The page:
Initially developed by the military and used for aircrafts, spray foam usage in homes started in the 1970s and picked up in the 1980s. As such, homes built during this period often use the material, but homeowners are typically unaware of its existence – until a termite infestation develops. So, as a homeowner, you are naturally thinking spray foam helps keep your home warm. However, no matter if it’s polyurethane or cellulose-based, spray foam yields a serious downside when your home is dealing with a termite infestation.
For example, in terms of home construction, spray foam insulation is directly applied to horizontal and vertical surfaces as it expands while filling in small gaps and crevices. In turn, it acts as an effective air barrier that generally doesn’t attract insects and rodents. Additionally, long-term, spray foam insulation also cuts down on energy costs and lowers utility expenses. As a result, many homeowners rely on spray foam for warmth, but fail to realize how it reacts with a possible termite infestation.
By nature, spray foam’s dense, spongy composition should act as a deterrent to termites and act as some sort of termite protection. In particular, if it’s made of polyurethane or another synthetic material it should offer some protection. Yet, while the foam itself won’t attract termites, it doesn’t block them either. Instead, pest control professionals find these pests chewing or tunneling through, nesting inside and forming colonies inside spray foam.
Spray Foam Obscures a Termite Infestation
Although you can spot termites eating through beams and supports, insulation may cover up their presence. Even back when rigid cellulose insulation lined a home’s perimeter, termites would still eat through it or continue consuming any structural supports behind the foam. As such, unless the tubes and tunnels went from one side to the other, the material essentially shielded the destruction – until it was too late.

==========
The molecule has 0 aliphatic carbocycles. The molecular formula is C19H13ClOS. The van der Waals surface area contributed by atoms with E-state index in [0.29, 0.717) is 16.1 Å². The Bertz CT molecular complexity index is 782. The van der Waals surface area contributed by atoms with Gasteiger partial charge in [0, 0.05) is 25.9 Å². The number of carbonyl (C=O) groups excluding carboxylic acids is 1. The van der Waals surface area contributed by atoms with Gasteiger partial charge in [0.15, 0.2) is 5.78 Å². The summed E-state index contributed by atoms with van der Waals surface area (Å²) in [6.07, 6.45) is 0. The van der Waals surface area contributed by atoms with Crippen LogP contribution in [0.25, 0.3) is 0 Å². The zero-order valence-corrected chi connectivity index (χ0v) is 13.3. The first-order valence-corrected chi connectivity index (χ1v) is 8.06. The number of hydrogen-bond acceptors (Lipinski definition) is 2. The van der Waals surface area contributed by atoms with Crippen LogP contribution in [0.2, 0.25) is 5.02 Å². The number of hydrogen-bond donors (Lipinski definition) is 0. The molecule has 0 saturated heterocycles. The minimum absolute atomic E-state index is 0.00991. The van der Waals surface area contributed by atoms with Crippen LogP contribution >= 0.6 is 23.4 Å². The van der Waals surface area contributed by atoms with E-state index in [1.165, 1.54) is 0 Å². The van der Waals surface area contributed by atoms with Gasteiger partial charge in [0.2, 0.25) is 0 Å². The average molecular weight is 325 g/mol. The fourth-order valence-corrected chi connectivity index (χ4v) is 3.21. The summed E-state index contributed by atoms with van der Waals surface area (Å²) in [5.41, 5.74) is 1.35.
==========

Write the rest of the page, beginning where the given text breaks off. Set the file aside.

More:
This issue isn’t exclusive to older insulation methods. During construction, spray foam is applied at least 3/4 of an inch thick. As termites can burrow holes just 1/16 in diameter, their presence goes undetected. In either case, the termite infestation progresses from your foundation and basement to other, more visible parts of your home.
Spray Foam Creates a Pathway
The termites progress through a home’s structural timbers, often out of sight during a casual inspection. However, just because you can’t see them, doesn’t mean they aren’t there. As a result, the foam often forms a direct pathway to window sills, frames and doors. Beyond these factors, cellulose composes several common aspects of your home, including drywall and paper. Consequently, the termite infestation may spread up the interior, to the attic or through your walls.
In spite of this risk, spray foam continues to be an efficient insulation method. As you update your home for winter, consider consulting a pest control professional to rule out any potential risks. If you suspect termites are tunneling through your spray insulation, reach out to Eliminate ‘Em’s termite control professionals for a full assessment. To learn about our services or to schedule an appointment, give us a call today.